May 24, 2024, 06:24AM

Abandonment is a Gift

What if we could flip the script on our biggest fears?

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4th in a 4-part series for Mental Health and Borderline Personality Disorder Months: click links to read part onepart two and part three

I turned 55 this week and gave some thought to healing, moving on, letting go of negative elements of my life that might bring on BPD symptoms. The thing about a Borderline Personality Disorder (BPD) diagnosis is there really isn’t a cure, but it’s critical for us as those dealing with its effects to manage our own mental health to the best of our ability.

One night this week I woke up in the middle of the night and heard what seemed like a voice in my head with a message. I’m not religious, but can be spiritual and feel a sense of connection to ancestors and deceased loved ones and that’s where the message felt like it was coming from. It was simply these words: “The abandonment is the gift.”

It really had me thinking. I spent a lot of time meditating until it began to make sense. Fear of abandonment is a leading symptom of BPD. But why would I be sad, sorry, hurt or upset about people who make a choice to walk out of my life, when the feelings I experienced in those relationships involved stress, exhaustion, disappointment, anxiety, hurt, sadness and fear?

Why would I upset myself over toxic people, often narcissists or energy vampires, essentially broken people, just because I have some unrelenting sense of loyalty? Possibly I’d overgive to broken people as a way of trying to heal some broken part of myself. Not terrible, but co-dependency is a lame job I didn’t know I had. I’m quitting, along with the also-unpaid “savior complex.”

We learn from a young age that letting go is giving up, and to fight. But the truth is that empowerment can sometimes lie in detachment. I’ve often admired others’ ability to do this. It’s simply time, in my double-nickels senior citizen-pancake-discount era, to learn it myself instead 
of being ruled by my emotions; not easy in a world where they’ve dominated me for so long. Emotionally: chemotherapy is bad, but cancer is worse.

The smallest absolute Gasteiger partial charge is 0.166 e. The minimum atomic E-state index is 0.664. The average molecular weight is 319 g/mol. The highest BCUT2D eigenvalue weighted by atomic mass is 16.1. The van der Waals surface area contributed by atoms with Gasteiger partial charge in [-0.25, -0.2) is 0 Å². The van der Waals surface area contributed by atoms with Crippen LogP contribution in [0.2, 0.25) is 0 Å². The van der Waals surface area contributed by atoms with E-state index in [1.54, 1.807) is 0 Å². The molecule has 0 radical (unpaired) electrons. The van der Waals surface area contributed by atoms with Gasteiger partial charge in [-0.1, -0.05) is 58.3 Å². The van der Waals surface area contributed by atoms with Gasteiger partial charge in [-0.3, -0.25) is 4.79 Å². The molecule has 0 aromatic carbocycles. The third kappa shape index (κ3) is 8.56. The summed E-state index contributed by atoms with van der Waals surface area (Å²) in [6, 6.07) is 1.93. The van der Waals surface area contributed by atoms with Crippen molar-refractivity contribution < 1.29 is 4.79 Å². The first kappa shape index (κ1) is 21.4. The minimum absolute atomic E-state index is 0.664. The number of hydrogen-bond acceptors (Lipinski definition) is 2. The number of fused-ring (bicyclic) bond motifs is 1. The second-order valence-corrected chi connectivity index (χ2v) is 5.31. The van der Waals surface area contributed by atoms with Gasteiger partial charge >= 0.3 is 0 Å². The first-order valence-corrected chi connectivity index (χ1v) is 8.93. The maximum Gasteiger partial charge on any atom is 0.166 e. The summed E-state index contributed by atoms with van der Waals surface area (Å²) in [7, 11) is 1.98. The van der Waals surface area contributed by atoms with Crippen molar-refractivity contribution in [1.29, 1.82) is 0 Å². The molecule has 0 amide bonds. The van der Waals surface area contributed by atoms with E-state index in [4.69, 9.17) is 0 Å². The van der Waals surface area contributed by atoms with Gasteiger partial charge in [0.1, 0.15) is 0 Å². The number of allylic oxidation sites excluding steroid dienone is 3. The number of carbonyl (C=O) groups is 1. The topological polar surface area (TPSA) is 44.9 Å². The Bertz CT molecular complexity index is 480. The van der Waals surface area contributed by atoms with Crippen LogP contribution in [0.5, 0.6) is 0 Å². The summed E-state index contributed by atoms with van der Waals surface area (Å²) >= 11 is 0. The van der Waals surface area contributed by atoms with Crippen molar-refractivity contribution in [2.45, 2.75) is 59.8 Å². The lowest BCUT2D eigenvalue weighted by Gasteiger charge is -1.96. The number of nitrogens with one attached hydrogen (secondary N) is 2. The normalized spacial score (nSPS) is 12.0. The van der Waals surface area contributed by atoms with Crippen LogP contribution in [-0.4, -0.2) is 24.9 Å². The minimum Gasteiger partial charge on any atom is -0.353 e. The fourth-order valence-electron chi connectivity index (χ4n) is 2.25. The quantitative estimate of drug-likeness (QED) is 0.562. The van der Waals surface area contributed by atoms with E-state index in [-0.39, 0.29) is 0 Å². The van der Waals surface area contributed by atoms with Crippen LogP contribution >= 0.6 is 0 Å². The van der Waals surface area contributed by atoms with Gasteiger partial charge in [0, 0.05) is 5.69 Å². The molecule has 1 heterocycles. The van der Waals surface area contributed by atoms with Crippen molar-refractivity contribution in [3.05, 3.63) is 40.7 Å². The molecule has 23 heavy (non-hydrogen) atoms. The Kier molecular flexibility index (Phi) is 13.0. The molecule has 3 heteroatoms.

Attachment is often rooted in fear, and fear is exhausting. We can’t control others, only ourselves and our own reactions, the more we can focus on this truth, the better. In BPD there is a “favorite person” concept but we're really the only ones who can serve in this role, while external people who provide any act of kindness should be treated with gratitude. If we have a handful of people in our lives who render random acts of kindness, we’re blessed.

How people treat you is a reflection of how they treat themselves. In relationships where people “abandoned me, ” I can walk away knowing I gave it all. I wasn’t in it to receive anything back, it isn’t my fault if others aren’t capable of returning love, and I don’t think hurting me was necessarily intentional. It doesn’t make it hurt less, but spending energy on being angry won’t fix anything. In order to heal, moving on is the only option. As a reiki master I can say that holding onto anger and negativity in life creates physical and mental pain and anguish in the body, and I have no interest in giving that amount of energy or power to any other human.

Letting go isn’t giving up, it’s making a choice to energetically shift love in order to water gardens that will actually grow: people, places, things that you want to bloom.